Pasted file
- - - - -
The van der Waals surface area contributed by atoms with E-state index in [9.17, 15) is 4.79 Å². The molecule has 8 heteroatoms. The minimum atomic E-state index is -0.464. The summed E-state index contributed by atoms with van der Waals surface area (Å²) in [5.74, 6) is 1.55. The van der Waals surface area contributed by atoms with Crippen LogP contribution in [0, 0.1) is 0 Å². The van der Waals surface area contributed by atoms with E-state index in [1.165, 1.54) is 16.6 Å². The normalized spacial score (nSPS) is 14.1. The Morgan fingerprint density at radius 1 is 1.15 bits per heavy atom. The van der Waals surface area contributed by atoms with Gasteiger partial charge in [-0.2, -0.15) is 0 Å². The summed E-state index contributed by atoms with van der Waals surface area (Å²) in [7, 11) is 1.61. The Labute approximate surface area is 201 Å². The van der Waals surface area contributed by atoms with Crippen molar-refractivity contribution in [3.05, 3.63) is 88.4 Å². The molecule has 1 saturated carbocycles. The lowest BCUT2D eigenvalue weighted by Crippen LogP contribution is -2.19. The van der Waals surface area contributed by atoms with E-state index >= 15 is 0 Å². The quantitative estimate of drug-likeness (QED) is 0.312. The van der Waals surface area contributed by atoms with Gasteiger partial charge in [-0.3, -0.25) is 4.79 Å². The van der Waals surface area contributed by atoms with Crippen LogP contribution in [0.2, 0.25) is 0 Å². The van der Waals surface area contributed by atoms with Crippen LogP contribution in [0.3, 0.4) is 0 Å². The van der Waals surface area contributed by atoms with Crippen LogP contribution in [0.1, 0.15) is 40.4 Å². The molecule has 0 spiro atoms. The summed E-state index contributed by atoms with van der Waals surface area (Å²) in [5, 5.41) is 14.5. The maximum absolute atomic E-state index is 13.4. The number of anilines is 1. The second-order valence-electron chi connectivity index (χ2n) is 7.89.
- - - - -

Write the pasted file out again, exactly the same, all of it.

The van der Waals surface area contributed by atoms with E-state index in [9.17, 15) is 4.79 Å². The molecule has 8 heteroatoms. The minimum atomic E-state index is -0.464. The summed E-state index contributed by atoms with van der Waals surface area (Å²) in [5.74, 6) is 1.55. The van der Waals surface area contributed by atoms with Crippen LogP contribution in [0, 0.1) is 0 Å². The van der Waals surface area contributed by atoms with E-state index in [1.165, 1.54) is 16.6 Å². The normalized spacial score (nSPS) is 14.1. The Morgan fingerprint density at radius 1 is 1.15 bits per heavy atom. The van der Waals surface area contributed by atoms with Gasteiger partial charge in [-0.2, -0.15) is 0 Å². The summed E-state index contributed by atoms with van der Waals surface area (Å²) in [7, 11) is 1.61. The Labute approximate surface area is 201 Å². The van der Waals surface area contributed by atoms with Crippen molar-refractivity contribution in [3.05, 3.63) is 88.4 Å². The molecule has 1 saturated carbocycles. The lowest BCUT2D eigenvalue weighted by Crippen LogP contribution is -2.19. The van der Waals surface area contributed by atoms with E-state index >= 15 is 0 Å². The quantitative estimate of drug-likeness (QED) is 0.312. The van der Waals surface area contributed by atoms with Gasteiger partial charge in [-0.3, -0.25) is 4.79 Å². The van der Waals surface area contributed by atoms with Crippen LogP contribution in [0.2, 0.25) is 0 Å². The van der Waals surface area contributed by atoms with Crippen LogP contribution in [0.3, 0.4) is 0 Å². The van der Waals surface area contributed by atoms with Crippen LogP contribution in [0.1, 0.15) is 40.4 Å². The molecule has 0 spiro atoms. The summed E-state index contributed by atoms with van der Waals surface area (Å²) in [5, 5.41) is 14.5. The maximum absolute atomic E-state index is 13.4. The number of anilines is 1. The second-order valence-electron chi connectivity index (χ2n) is 7.89.